QI Tips: Is Your Practice Ready for Family Health Partners?
Patient- and family-centered medical homes (also known as PFCMHs) encourage a cooperative partnership between doctors, nurses, other medical staff and patients and families to provide the best care possible for children.
One way for pediatric practices to demonstrate patient-centered care is to consider families as experts and invite them to assist with evaluating, planning and improving a practice. Informed by their experience as caregivers and consumers, Family Health Partners (as they are sometimes called) provide valuable family perspective to pediatric providers and the healthcare team.
Before recruiting Family Health Partners, it’s helpful to assess the practice’s readiness to determine what resources are available and to identify areas in need of further development. Here are some questions to consider:
- Does everyone at your practice believe that patients’ and families’ perspectives are as important as their own when it comes to how the practice is run?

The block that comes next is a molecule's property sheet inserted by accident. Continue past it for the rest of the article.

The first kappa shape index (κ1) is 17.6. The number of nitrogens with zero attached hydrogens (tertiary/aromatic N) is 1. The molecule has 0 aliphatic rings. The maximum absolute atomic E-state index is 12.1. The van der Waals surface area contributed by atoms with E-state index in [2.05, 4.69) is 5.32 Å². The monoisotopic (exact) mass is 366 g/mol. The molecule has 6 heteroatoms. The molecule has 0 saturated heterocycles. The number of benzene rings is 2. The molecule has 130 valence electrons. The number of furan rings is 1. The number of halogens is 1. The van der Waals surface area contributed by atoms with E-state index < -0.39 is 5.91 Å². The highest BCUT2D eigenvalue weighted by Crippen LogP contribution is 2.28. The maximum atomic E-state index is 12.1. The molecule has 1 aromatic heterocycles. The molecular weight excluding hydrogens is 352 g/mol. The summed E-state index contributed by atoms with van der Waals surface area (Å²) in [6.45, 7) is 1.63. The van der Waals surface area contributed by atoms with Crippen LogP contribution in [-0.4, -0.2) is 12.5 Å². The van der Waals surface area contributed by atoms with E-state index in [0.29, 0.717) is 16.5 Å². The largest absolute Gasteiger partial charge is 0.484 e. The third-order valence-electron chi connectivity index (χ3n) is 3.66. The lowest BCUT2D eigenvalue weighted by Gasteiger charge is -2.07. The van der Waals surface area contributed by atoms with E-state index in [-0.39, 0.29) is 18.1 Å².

- Do you believe that engaging families in quality improvement activities enables you to access patients’ and families’ perspectives in unique and valuable ways?
- Do you have staff members who are excited about family leadership and willing to contribute their time and efforts to the partnership?
- Does your practice have sufficient and realistic financial and personnel resources to dedicate to this effort?
- Do you have families who want to provide feedback and ideas? Do you believe this will be a useful forum for engaging with them?
- Are you open to having patients with a variety of viewpoints and cultural backgrounds participate?
If the answer is yes to most of these questions, the practice is probably ready to start including Family Health Partners. If the practice is not quite there yet, here are some initial steps to take to create opportunities for family engagement with limited commitment:
- Invite a successful team of medical home provider-family partners to speak at a staff meeting (identify these partners through an affiliated health organization or professional network).
- Experiment with discovery shopping (see sidebar), using a family within the practice to walk through the patient experience and present their perspective at a staff meeting.
- Highlight areas in need of improvement and correlate them to quality measures used in your practice such as a patient experience survey or Medical Home Index.
Practices transforming to a patient- and family-centered medical home need to acknowledge that change takes time. A practice's staff may need to see firsthand that families can be useful and effective quality improvement partners before they are ready to give their support.